The long interview : Stéphane Janin, Director of Advanced Design Studio Europe at GAC (China)

This is a behind-the-scenes look at an advanced design office based in Italy, the European subsidiary of Chinese carmaker GAC, and run by a French designer. From Milan to Guangzhou, Stéphane Janin, formerly in charge of concept cars at Renault, guides us through a magical place with surprising methods.

Nearly a quarter of a century of design at Renault, Nissan, Infiniti… Here’s the expert eye of designer Stéphane Janin at the service of an advanced design studio in Milan, for a Chinese manufacturer.

But before we open the microphone, let’s start by explaining who this Chinese manufacturer is. GAC (Guangzhou Automobile Group) was founded in June 1997. It is headquartered in Zhujiang New Town, Guangzhou, China. It is a carmaker listed on the Hong Kong and Shanghai stock exchanges. Its main activities cover six sectors: R&D, vehicles, parts and components, commercial services, financial services and mobility services.

The aim of the group, which currently employs 113,000 people, is to transform itself into a technology-based company with a global reach. The design teams are grouped together in studios in Guangzhou (head office), Shanghai, Los Angeles and Milan (the first centre in Europe). The latter is designed to consolidate the Group’s design tradition. This innovative space is located in Milan’s Via Tortona design district.

INTERVIEW STÉPHANE JANIN

For even better reading comfort, download the bilingual PDF of the interview below, with an extra bonus:

In 2022, after 24 years with Renault and then the Renault-Nissan Alliance, you decide to leave for other horizons. Was this due to weariness?
“I didn’t really intend to leave. The Covid period turned our world upside down quite a bit. At the time, my family and I were in Japan (Infiniti NDA) and we were happy there. When we came back to Paris to return to Renault, we felt that the brand was at the end of a cycle. Already, when Patrick le Quément left (2009 NDA), I asked myself the question: am I leaving too? I stayed because Laurens van den Acker was young and had just come from Mazda. So I had to prove my skills again by starting from scratch. Then Luca de Meo arrived with Gilles Vidal, and I didn’t want to start all over again with a manufacturer that I knew so well. The people were lovely, and it would probably have worked, but I just didn’t feel like it.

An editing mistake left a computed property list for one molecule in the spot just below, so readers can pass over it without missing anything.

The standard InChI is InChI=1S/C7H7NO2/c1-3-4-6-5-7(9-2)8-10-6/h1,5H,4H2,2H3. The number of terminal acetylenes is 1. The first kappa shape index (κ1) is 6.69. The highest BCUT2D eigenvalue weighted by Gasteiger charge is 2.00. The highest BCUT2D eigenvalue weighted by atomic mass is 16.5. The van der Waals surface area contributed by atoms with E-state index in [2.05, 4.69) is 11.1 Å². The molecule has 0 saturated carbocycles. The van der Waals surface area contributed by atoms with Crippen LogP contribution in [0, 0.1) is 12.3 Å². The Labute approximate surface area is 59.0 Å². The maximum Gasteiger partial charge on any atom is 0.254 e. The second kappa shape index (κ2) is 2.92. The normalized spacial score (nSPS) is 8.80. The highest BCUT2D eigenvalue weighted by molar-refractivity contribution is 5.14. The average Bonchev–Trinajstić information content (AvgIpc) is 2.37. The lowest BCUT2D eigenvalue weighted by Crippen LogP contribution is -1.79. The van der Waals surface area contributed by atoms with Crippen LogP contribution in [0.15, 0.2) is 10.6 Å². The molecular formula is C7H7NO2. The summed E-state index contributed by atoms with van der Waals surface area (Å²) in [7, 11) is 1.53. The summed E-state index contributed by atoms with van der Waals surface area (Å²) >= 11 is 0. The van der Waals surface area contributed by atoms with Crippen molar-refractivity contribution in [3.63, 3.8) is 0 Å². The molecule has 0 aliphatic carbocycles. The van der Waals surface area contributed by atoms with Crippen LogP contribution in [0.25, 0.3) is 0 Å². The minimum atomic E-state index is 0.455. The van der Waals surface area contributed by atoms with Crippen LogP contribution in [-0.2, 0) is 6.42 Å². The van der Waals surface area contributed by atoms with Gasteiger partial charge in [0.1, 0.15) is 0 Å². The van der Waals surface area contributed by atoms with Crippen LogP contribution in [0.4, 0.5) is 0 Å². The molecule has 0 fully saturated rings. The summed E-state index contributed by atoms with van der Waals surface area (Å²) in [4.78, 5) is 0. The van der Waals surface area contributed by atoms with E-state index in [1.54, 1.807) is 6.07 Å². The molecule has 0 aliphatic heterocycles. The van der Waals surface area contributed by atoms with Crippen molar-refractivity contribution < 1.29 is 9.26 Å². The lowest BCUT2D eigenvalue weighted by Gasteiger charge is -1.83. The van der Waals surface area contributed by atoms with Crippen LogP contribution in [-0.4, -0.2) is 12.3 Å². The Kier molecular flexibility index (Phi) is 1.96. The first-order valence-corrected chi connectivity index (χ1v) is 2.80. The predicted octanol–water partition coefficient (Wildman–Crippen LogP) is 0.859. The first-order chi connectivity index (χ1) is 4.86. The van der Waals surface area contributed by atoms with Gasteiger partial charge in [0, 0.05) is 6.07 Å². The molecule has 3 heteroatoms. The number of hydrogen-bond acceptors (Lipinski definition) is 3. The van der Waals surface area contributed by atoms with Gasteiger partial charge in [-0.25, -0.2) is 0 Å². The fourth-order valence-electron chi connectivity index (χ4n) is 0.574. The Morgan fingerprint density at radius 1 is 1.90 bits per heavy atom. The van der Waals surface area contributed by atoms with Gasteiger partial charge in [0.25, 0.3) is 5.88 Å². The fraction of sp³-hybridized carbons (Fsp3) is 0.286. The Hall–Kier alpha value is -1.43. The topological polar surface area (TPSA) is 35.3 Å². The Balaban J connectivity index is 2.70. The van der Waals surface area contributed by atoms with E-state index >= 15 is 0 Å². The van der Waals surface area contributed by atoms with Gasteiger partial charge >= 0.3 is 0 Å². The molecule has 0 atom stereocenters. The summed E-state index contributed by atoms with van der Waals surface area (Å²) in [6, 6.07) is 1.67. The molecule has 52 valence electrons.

Stéphane Janin with, on the left, Laurens van den Acker and Antony Lo, and on the right, Patrick le Quément.

GAC is virtually unknown to the general public in France. What about you at the time?
“I didn’t know GAC, but I was talking to people in the business and thinking about leaving. And then I was told that I should contact Zhang Fan – the head of design for the GAC group – who was looking to recruit. Since 2018, GAC had invested in an advanced design studio in Los Angeles, run by Pontus Fontaeus, whom I knew from his work at Renault design.”

The team at GAC’s advanced design studio in Los Angeles. They were responsible for the interior design of the ERA concept car. From left to right Pontus Fontaeus, Zhang Fan, Tae Ho Kim and Dieudonné Kabongo.

So, after the USA, GAC is targeting Europe with another advanced design centre?
“It’s logical that Chinese manufacturers want to go international. GAC hasn’t yet decided on a strategy for Europe, but they have decided that if they want to sell cars here, it would be good to have a European design studio. After all, it’s a way of getting designers with experience other than those from Guangzhou (where GAC’s head office is located in China, NDA), without having to move to China. Zhang Fan was well aware of this because he lived in Europe while working for Mercedes.

Zhang Fan, centre, with Gorden Wagener, Mercedes Group Design Director, on the right.

How did the choice of Italy and Milan come about? Why not Turin, with its dense network of subcontractors?
“In fact, the management was quite keen on Munich. There’s Nio there, among others, and quite a few subcontractors too. And for management, Munich is BMW, and Ingolstadt is not far away. What’s more, China and Germany have fairly strong trade links, and that reassured them.

But you may not like German food, so…
“…my wife is German! But she didn’t want to go back to Germany. And then they asked me where I wanted to go. Turin was an option. There’s Changan on the Chinese side, with Bertrand Bach in charge of design, with whom I went to school. In Turin, there’s also the whole Italian Stellantis galaxy, and a lot of subcontracting. But I wanted something different. C